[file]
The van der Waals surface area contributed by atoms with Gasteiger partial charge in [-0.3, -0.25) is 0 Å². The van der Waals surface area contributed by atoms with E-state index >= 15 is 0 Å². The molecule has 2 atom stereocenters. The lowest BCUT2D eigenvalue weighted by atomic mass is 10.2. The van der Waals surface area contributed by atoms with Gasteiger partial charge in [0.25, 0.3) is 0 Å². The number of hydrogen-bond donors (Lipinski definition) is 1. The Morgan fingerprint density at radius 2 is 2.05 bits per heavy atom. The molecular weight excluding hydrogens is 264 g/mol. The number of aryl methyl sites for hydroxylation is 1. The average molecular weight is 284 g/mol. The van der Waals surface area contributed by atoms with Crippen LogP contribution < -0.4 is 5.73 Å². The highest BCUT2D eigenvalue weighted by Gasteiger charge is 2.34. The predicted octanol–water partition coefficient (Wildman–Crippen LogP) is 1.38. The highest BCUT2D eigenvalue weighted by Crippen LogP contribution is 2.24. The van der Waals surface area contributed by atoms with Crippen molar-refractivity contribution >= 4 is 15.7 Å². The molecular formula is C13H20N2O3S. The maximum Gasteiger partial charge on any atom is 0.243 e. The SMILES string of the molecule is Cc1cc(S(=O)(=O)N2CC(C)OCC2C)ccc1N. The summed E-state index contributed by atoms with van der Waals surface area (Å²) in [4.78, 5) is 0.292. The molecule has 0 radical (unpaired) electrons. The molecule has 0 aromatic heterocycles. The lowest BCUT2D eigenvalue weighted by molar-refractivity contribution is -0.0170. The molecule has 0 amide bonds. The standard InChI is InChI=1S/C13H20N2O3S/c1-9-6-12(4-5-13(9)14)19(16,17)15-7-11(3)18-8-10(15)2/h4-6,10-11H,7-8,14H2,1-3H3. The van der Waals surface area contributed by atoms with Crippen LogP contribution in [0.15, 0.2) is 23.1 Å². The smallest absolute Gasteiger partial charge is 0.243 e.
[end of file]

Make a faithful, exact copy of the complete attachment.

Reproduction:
The van der Waals surface area contributed by atoms with Gasteiger partial charge in [-0.3, -0.25) is 0 Å². The van der Waals surface area contributed by atoms with E-state index >= 15 is 0 Å². The molecule has 2 atom stereocenters. The lowest BCUT2D eigenvalue weighted by atomic mass is 10.2. The van der Waals surface area contributed by atoms with Gasteiger partial charge in [0.25, 0.3) is 0 Å². The number of hydrogen-bond donors (Lipinski definition) is 1. The Morgan fingerprint density at radius 2 is 2.05 bits per heavy atom. The molecular weight excluding hydrogens is 264 g/mol. The number of aryl methyl sites for hydroxylation is 1. The average molecular weight is 284 g/mol. The van der Waals surface area contributed by atoms with Crippen LogP contribution < -0.4 is 5.73 Å². The highest BCUT2D eigenvalue weighted by Gasteiger charge is 2.34. The predicted octanol–water partition coefficient (Wildman–Crippen LogP) is 1.38. The highest BCUT2D eigenvalue weighted by Crippen LogP contribution is 2.24. The van der Waals surface area contributed by atoms with Crippen molar-refractivity contribution >= 4 is 15.7 Å². The molecular formula is C13H20N2O3S. The maximum Gasteiger partial charge on any atom is 0.243 e. The SMILES string of the molecule is Cc1cc(S(=O)(=O)N2CC(C)OCC2C)ccc1N. The summed E-state index contributed by atoms with van der Waals surface area (Å²) in [4.78, 5) is 0.292. The molecule has 0 radical (unpaired) electrons. The molecule has 0 aromatic heterocycles. The lowest BCUT2D eigenvalue weighted by molar-refractivity contribution is -0.0170. The molecule has 0 amide bonds. The standard InChI is InChI=1S/C13H20N2O3S/c1-9-6-12(4-5-13(9)14)19(16,17)15-7-11(3)18-8-10(15)2/h4-6,10-11H,7-8,14H2,1-3H3. The van der Waals surface area contributed by atoms with Crippen LogP contribution in [0.15, 0.2) is 23.1 Å². The smallest absolute Gasteiger partial charge is 0.243 e.